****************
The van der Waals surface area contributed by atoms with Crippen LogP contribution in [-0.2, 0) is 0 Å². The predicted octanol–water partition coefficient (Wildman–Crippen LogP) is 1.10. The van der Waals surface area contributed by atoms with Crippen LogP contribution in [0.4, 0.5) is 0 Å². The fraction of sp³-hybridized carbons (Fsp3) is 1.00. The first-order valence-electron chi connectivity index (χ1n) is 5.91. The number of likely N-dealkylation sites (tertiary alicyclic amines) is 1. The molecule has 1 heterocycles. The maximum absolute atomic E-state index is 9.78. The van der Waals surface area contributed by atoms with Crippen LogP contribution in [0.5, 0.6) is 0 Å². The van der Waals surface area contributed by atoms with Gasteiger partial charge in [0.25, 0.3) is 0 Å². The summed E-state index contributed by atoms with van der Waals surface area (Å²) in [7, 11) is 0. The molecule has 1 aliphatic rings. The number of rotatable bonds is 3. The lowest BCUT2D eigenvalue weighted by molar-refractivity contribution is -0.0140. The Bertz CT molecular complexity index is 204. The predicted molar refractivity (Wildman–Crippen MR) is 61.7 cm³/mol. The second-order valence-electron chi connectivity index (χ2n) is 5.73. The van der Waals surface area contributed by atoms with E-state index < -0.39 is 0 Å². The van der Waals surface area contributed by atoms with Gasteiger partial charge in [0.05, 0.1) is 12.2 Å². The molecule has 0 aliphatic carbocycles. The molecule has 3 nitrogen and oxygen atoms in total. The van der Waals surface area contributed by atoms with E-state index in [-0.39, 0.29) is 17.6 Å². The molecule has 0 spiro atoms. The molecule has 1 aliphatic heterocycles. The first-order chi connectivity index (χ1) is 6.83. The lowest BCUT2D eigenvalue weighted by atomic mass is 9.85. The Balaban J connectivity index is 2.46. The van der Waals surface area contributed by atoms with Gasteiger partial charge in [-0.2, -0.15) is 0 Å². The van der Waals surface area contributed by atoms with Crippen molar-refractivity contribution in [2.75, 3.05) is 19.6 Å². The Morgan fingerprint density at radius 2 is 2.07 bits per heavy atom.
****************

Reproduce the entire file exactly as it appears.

The van der Waals surface area contributed by atoms with Crippen LogP contribution in [-0.2, 0) is 0 Å². The predicted octanol–water partition coefficient (Wildman–Crippen LogP) is 1.10. The van der Waals surface area contributed by atoms with Crippen LogP contribution in [0.4, 0.5) is 0 Å². The fraction of sp³-hybridized carbons (Fsp3) is 1.00. The first-order valence-electron chi connectivity index (χ1n) is 5.91. The number of likely N-dealkylation sites (tertiary alicyclic amines) is 1. The molecule has 1 heterocycles. The maximum absolute atomic E-state index is 9.78. The van der Waals surface area contributed by atoms with Crippen LogP contribution in [0.5, 0.6) is 0 Å². The van der Waals surface area contributed by atoms with Gasteiger partial charge in [0.25, 0.3) is 0 Å². The summed E-state index contributed by atoms with van der Waals surface area (Å²) in [7, 11) is 0. The molecule has 1 aliphatic rings. The number of rotatable bonds is 3. The lowest BCUT2D eigenvalue weighted by molar-refractivity contribution is -0.0140. The Bertz CT molecular complexity index is 204. The predicted molar refractivity (Wildman–Crippen MR) is 61.7 cm³/mol. The second-order valence-electron chi connectivity index (χ2n) is 5.73. The van der Waals surface area contributed by atoms with E-state index < -0.39 is 0 Å². The van der Waals surface area contributed by atoms with Gasteiger partial charge in [0.05, 0.1) is 12.2 Å². The molecule has 0 aliphatic carbocycles. The molecule has 3 nitrogen and oxygen atoms in total. The van der Waals surface area contributed by atoms with E-state index in [-0.39, 0.29) is 17.6 Å². The molecule has 0 spiro atoms. The molecule has 1 aliphatic heterocycles. The first-order chi connectivity index (χ1) is 6.83. The lowest BCUT2D eigenvalue weighted by atomic mass is 9.85. The Balaban J connectivity index is 2.46. The van der Waals surface area contributed by atoms with Gasteiger partial charge in [-0.2, -0.15) is 0 Å². The van der Waals surface area contributed by atoms with Crippen molar-refractivity contribution in [2.75, 3.05) is 19.6 Å². The Morgan fingerprint density at radius 2 is 2.07 bits per heavy atom.